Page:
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Friday, April 07, 2006

Immigration Fed Up

The Dumbplumber has just about had it with the 24hr carpet bombing on the immigration debate. For purposes of this conversation, I am referring to Hispanic or Latino immigrants, so as not to confuse anyone with the persistent problem of the French or Swiss sneaking into the U.S..
First we must segregate the ‘legal’ immigrants and documented workers here that are playing by the rules. For the most part, the ‘guest’ workers are the foundation of the agriculture industry and most tend to send money back home while working here, then return to Mexico in the off season. If this practice is in any way disturbed, the produce section of your local market will require a ‘rope line’, a security guard and a gold card to enter.

No, what we are talking about are ‘illegal immigrants’ coming across the border ‘illegally’, looking for a better life, at the expense of American taxpayers, who foot the bill for education, health care and incarceration--when the system actually works. So, the 15 billion per year collected in payroll taxes has little impact on the 30 to 40 billion drain on States, supporting their presence. On the other hand, many aliens convicted of felonies and are incarcerated in the Federal System, find the living conditions and 30 cents per hour paid inmates for working, better than they had at home in Guatemala, El Salvador or Honduras, where they were often target practice, for the current regime de jour.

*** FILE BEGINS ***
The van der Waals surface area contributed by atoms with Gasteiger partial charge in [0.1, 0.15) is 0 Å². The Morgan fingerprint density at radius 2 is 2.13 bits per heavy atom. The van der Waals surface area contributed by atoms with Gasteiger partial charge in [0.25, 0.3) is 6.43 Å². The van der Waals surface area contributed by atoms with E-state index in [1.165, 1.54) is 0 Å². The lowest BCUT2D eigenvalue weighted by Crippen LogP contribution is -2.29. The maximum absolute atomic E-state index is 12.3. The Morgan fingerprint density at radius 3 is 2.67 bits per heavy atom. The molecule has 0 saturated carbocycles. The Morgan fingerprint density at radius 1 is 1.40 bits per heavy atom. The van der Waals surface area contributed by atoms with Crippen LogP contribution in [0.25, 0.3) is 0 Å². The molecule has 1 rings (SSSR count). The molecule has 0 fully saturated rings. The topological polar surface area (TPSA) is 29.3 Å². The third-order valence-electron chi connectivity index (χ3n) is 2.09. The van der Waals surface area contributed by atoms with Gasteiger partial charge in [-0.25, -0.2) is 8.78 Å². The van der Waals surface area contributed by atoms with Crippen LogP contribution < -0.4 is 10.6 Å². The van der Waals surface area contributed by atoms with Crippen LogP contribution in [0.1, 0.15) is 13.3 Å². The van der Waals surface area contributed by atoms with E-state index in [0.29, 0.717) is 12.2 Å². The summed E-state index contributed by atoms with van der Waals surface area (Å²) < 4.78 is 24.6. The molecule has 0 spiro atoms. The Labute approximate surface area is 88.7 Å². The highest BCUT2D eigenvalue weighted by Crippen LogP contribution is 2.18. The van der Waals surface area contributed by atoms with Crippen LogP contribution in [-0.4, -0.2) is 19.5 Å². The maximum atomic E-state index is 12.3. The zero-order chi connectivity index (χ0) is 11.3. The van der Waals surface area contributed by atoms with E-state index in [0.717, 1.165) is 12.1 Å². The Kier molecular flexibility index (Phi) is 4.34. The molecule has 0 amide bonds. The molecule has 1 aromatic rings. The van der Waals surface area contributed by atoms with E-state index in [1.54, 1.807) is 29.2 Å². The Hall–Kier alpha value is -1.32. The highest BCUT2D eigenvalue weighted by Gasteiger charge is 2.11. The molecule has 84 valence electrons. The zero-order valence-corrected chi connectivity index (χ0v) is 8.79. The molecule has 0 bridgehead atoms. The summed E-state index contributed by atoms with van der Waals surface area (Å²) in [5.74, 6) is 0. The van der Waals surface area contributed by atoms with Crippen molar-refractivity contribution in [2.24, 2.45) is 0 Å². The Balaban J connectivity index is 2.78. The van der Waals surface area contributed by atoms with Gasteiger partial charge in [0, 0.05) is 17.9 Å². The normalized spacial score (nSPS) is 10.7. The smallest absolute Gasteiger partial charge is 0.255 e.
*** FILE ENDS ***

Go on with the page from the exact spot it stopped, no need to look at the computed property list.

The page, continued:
It is a given that many employers in America--mostly in agriculture industry-- would fold were it not for migrant workers, as crops already threatened by imported produce and high U.S. energy costs would soon price themselves out of the market. Unfortunately, the environmental protections imposed on America’s farmers are abandon on imported goods, in the name of free trade.

And in a masterful stroke of international diplomacy, Mexico does what no other country on the planet does, they manipulate the guest worker program ‘into’ the U.S.. Now I don’t want to cast aspersions on a country as ethically challenged as Mexico, but letting the Mexican bureaucracy expedite your guest worker papers is a little like building a bridge in New Jersey without first making a visit to Tony Soprano.

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